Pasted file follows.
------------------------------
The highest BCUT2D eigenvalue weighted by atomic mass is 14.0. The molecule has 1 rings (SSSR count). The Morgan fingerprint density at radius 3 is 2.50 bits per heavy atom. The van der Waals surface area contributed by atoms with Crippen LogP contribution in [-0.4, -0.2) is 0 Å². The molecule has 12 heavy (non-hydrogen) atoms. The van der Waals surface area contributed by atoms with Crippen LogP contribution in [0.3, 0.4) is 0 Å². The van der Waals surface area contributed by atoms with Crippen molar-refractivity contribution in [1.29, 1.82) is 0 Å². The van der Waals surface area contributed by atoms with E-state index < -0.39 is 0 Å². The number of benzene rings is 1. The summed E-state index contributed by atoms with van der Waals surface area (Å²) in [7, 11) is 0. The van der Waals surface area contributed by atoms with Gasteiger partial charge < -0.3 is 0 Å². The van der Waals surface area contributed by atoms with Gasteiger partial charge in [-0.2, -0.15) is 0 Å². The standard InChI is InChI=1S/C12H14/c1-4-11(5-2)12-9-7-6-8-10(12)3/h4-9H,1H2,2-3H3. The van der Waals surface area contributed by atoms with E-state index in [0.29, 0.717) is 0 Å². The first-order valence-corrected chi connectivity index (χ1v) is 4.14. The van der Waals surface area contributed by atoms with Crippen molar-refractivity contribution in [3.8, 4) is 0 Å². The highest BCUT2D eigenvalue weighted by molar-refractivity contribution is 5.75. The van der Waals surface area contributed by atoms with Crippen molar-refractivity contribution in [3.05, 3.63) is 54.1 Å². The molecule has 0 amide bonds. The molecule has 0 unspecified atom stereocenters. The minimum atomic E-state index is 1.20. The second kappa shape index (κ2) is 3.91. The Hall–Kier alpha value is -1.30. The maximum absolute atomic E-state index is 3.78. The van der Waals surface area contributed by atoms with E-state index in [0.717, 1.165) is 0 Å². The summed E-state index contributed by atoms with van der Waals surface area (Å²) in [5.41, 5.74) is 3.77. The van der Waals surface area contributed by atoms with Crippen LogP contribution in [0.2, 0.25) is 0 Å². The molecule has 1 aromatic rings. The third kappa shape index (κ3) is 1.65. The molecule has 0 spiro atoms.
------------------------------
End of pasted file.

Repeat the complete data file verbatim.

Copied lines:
The highest BCUT2D eigenvalue weighted by atomic mass is 14.0. The molecule has 1 rings (SSSR count). The Morgan fingerprint density at radius 3 is 2.50 bits per heavy atom. The van der Waals surface area contributed by atoms with Crippen LogP contribution in [-0.4, -0.2) is 0 Å². The molecule has 12 heavy (non-hydrogen) atoms. The van der Waals surface area contributed by atoms with Crippen LogP contribution in [0.3, 0.4) is 0 Å². The van der Waals surface area contributed by atoms with Crippen molar-refractivity contribution in [1.29, 1.82) is 0 Å². The van der Waals surface area contributed by atoms with E-state index < -0.39 is 0 Å². The number of benzene rings is 1. The summed E-state index contributed by atoms with van der Waals surface area (Å²) in [7, 11) is 0. The van der Waals surface area contributed by atoms with Gasteiger partial charge < -0.3 is 0 Å². The van der Waals surface area contributed by atoms with Gasteiger partial charge in [-0.2, -0.15) is 0 Å². The standard InChI is InChI=1S/C12H14/c1-4-11(5-2)12-9-7-6-8-10(12)3/h4-9H,1H2,2-3H3. The van der Waals surface area contributed by atoms with E-state index in [0.29, 0.717) is 0 Å². The first-order valence-corrected chi connectivity index (χ1v) is 4.14. The van der Waals surface area contributed by atoms with Crippen molar-refractivity contribution in [3.8, 4) is 0 Å². The highest BCUT2D eigenvalue weighted by molar-refractivity contribution is 5.75. The van der Waals surface area contributed by atoms with Crippen molar-refractivity contribution in [3.05, 3.63) is 54.1 Å². The molecule has 0 amide bonds. The molecule has 0 unspecified atom stereocenters. The minimum atomic E-state index is 1.20. The second kappa shape index (κ2) is 3.91. The Hall–Kier alpha value is -1.30. The maximum absolute atomic E-state index is 3.78. The van der Waals surface area contributed by atoms with E-state index in [0.717, 1.165) is 0 Å². The summed E-state index contributed by atoms with van der Waals surface area (Å²) in [5.41, 5.74) is 3.77. The van der Waals surface area contributed by atoms with Crippen LogP contribution in [0.2, 0.25) is 0 Å². The molecule has 1 aromatic rings. The third kappa shape index (κ3) is 1.65. The molecule has 0 spiro atoms.